Monday, May 18, 2009
The Old Settler Song
Words by Judge Francis B. Henry, to the tune of "Old Rosin the Beau"
Rise Up Singing chapter: Good Times, p.89
D - / - Bm / D DG / DA D / D G / D Bm / D DG / DA D
There's a story I retell quickly at the end of the video that comes from the book Kwakiutl Legends, as told to Pamela Whitaker by Chief James Wallas, hereditary chief of the Quatsino band of the Northern Vancouver Island Kwakiutl.
The story takes place in Shushartie Bay, B.C., Canada
I've wandered all over this country
Prospecting and digging for gold
I've tunneled, hydraulicked and cradled
And I have been frequently sold
And I have been frequently sold / And I have been frequently sold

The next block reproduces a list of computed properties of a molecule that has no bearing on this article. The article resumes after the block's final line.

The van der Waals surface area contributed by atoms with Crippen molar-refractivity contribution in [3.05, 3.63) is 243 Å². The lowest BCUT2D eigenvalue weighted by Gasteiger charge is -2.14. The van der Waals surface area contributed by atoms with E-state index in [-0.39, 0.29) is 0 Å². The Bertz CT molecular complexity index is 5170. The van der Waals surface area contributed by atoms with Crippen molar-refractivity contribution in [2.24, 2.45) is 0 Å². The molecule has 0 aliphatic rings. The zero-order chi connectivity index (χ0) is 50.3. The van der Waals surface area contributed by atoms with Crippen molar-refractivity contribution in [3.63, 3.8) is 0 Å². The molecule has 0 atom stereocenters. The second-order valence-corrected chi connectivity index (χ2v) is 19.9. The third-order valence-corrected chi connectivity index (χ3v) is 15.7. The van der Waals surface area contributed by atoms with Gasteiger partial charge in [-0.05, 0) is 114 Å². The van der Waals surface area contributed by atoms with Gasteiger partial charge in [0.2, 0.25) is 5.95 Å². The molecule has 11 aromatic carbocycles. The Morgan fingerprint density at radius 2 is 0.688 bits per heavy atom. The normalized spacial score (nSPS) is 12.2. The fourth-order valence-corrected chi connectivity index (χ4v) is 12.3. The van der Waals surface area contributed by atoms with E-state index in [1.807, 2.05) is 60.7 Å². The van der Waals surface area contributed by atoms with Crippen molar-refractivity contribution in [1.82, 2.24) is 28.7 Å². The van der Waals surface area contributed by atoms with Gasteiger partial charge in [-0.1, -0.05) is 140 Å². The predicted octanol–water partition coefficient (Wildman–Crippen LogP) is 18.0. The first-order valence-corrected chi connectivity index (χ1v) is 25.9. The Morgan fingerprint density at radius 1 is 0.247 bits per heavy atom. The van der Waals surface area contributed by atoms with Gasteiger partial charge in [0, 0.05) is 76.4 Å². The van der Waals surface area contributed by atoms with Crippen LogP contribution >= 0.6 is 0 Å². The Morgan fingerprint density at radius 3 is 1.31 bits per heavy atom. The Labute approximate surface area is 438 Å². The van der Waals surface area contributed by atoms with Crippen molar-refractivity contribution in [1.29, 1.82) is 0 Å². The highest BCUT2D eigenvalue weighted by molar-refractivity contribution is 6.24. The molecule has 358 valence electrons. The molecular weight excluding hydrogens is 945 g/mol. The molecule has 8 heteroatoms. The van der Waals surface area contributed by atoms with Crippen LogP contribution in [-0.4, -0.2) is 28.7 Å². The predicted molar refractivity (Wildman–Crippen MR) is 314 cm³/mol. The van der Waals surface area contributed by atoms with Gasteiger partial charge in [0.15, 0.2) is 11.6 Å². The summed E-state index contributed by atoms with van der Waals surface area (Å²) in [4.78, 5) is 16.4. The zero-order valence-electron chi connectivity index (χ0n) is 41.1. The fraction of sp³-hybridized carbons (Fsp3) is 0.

I've tunneled, hydraulicked and cradled / And I have been frequently sold
For one who got rich by mining
I saw there were hundreds grew poor
I made up my mind to try farming
The only pursuit that is sure
The only pursuit...
I rolled up my grub in my blanket
I left all my tools on the ground
I started one morning to shank it
For the paradise called Puget Sound...
Arriving dead broke in midwinter
I found it enveloped in fog
And covered all over with timber
As thick as the hair on a dog...
I staked me a claim in the forest
And set myself out to hard toil
For two years I chopped and I beavered
But I never got down to the soil...
I tried to get out of the country
But poverty forced me to stay
Until I became an Old Settler
Now nothing could drive me away...
No longer the slave of ambition
I laugh at the world and its sham
And think of my happy condition
Surrounded by acres of clams...